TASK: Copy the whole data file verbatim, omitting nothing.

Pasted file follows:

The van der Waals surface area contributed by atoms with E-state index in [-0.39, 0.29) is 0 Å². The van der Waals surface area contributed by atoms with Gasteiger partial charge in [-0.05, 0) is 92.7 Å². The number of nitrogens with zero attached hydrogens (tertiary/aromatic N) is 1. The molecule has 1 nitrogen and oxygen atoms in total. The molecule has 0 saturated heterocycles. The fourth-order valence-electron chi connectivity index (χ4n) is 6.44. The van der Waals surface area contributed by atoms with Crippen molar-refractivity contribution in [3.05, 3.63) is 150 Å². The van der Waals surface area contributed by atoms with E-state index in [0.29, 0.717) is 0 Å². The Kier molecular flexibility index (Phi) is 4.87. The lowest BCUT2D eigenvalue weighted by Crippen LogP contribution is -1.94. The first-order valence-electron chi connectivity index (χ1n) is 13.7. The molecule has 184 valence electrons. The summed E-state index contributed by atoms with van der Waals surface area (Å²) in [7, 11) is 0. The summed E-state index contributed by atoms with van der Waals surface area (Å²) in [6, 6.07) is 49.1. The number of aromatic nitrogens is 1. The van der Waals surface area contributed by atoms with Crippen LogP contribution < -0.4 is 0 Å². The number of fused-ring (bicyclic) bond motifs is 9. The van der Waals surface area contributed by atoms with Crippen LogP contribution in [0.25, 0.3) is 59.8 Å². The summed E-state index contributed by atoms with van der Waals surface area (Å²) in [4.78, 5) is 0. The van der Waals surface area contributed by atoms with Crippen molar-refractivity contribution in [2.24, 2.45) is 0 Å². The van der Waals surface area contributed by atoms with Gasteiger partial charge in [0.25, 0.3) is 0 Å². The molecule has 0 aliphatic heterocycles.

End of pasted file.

The van der Waals surface area contributed by atoms with E-state index in [-0.39, 0.29) is 0 Å². The van der Waals surface area contributed by atoms with Gasteiger partial charge in [-0.05, 0) is 92.7 Å². The number of nitrogens with zero attached hydrogens (tertiary/aromatic N) is 1. The molecule has 1 nitrogen and oxygen atoms in total. The molecule has 0 saturated heterocycles. The fourth-order valence-electron chi connectivity index (χ4n) is 6.44. The van der Waals surface area contributed by atoms with Crippen molar-refractivity contribution in [3.05, 3.63) is 150 Å². The van der Waals surface area contributed by atoms with E-state index in [0.29, 0.717) is 0 Å². The Kier molecular flexibility index (Phi) is 4.87. The lowest BCUT2D eigenvalue weighted by Crippen LogP contribution is -1.94. The first-order valence-electron chi connectivity index (χ1n) is 13.7. The molecule has 184 valence electrons. The summed E-state index contributed by atoms with van der Waals surface area (Å²) in [7, 11) is 0. The summed E-state index contributed by atoms with van der Waals surface area (Å²) in [6, 6.07) is 49.1. The number of aromatic nitrogens is 1. The van der Waals surface area contributed by atoms with Crippen LogP contribution < -0.4 is 0 Å². The number of fused-ring (bicyclic) bond motifs is 9. The van der Waals surface area contributed by atoms with Crippen LogP contribution in [0.25, 0.3) is 59.8 Å². The summed E-state index contributed by atoms with van der Waals surface area (Å²) in [4.78, 5) is 0. The van der Waals surface area contributed by atoms with Crippen molar-refractivity contribution in [2.24, 2.45) is 0 Å². The van der Waals surface area contributed by atoms with Gasteiger partial charge in [0.25, 0.3) is 0 Å². The molecule has 0 aliphatic heterocycles.